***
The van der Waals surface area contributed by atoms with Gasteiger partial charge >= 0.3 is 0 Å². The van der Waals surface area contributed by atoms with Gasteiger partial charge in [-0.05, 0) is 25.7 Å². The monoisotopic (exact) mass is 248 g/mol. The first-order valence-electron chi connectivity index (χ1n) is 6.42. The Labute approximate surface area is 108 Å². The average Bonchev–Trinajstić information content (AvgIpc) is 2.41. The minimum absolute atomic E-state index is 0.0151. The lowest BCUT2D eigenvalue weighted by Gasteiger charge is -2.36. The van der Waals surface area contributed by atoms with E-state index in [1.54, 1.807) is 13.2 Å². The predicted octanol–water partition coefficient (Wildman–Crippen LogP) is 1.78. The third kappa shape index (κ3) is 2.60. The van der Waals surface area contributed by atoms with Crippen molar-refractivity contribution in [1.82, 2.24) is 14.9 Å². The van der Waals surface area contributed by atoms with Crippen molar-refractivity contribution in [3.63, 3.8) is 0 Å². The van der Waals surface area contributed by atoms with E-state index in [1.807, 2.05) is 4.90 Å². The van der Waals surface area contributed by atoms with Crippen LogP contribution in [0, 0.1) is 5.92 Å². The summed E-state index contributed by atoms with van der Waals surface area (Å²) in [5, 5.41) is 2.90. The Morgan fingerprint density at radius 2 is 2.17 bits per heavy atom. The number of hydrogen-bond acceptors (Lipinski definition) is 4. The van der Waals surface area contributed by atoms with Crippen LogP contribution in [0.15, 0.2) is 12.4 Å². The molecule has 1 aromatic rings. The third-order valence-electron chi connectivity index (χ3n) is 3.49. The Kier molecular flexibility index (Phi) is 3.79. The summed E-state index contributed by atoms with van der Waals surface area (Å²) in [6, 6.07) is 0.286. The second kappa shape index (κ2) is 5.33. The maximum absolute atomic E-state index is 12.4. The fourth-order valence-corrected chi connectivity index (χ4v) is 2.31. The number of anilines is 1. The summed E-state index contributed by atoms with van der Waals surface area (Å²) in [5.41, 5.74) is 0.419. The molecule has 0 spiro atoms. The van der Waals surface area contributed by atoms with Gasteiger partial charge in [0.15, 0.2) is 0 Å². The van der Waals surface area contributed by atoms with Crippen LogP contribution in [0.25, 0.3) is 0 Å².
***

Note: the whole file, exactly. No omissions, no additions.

The van der Waals surface area contributed by atoms with Gasteiger partial charge >= 0.3 is 0 Å². The van der Waals surface area contributed by atoms with Gasteiger partial charge in [-0.05, 0) is 25.7 Å². The monoisotopic (exact) mass is 248 g/mol. The first-order valence-electron chi connectivity index (χ1n) is 6.42. The Labute approximate surface area is 108 Å². The average Bonchev–Trinajstić information content (AvgIpc) is 2.41. The minimum absolute atomic E-state index is 0.0151. The lowest BCUT2D eigenvalue weighted by Gasteiger charge is -2.36. The van der Waals surface area contributed by atoms with E-state index in [1.54, 1.807) is 13.2 Å². The predicted octanol–water partition coefficient (Wildman–Crippen LogP) is 1.78. The third kappa shape index (κ3) is 2.60. The van der Waals surface area contributed by atoms with Crippen molar-refractivity contribution in [1.82, 2.24) is 14.9 Å². The van der Waals surface area contributed by atoms with Crippen molar-refractivity contribution in [3.63, 3.8) is 0 Å². The van der Waals surface area contributed by atoms with E-state index in [1.807, 2.05) is 4.90 Å². The van der Waals surface area contributed by atoms with Crippen LogP contribution in [0, 0.1) is 5.92 Å². The summed E-state index contributed by atoms with van der Waals surface area (Å²) in [5, 5.41) is 2.90. The Morgan fingerprint density at radius 2 is 2.17 bits per heavy atom. The number of hydrogen-bond acceptors (Lipinski definition) is 4. The van der Waals surface area contributed by atoms with Crippen LogP contribution in [0.15, 0.2) is 12.4 Å². The molecule has 1 aromatic rings. The third-order valence-electron chi connectivity index (χ3n) is 3.49. The Kier molecular flexibility index (Phi) is 3.79. The summed E-state index contributed by atoms with van der Waals surface area (Å²) in [6, 6.07) is 0.286. The second kappa shape index (κ2) is 5.33. The maximum absolute atomic E-state index is 12.4. The fourth-order valence-corrected chi connectivity index (χ4v) is 2.31. The number of anilines is 1. The summed E-state index contributed by atoms with van der Waals surface area (Å²) in [5.41, 5.74) is 0.419. The molecule has 0 spiro atoms. The van der Waals surface area contributed by atoms with Gasteiger partial charge in [0.15, 0.2) is 0 Å². The van der Waals surface area contributed by atoms with Crippen LogP contribution in [0.25, 0.3) is 0 Å².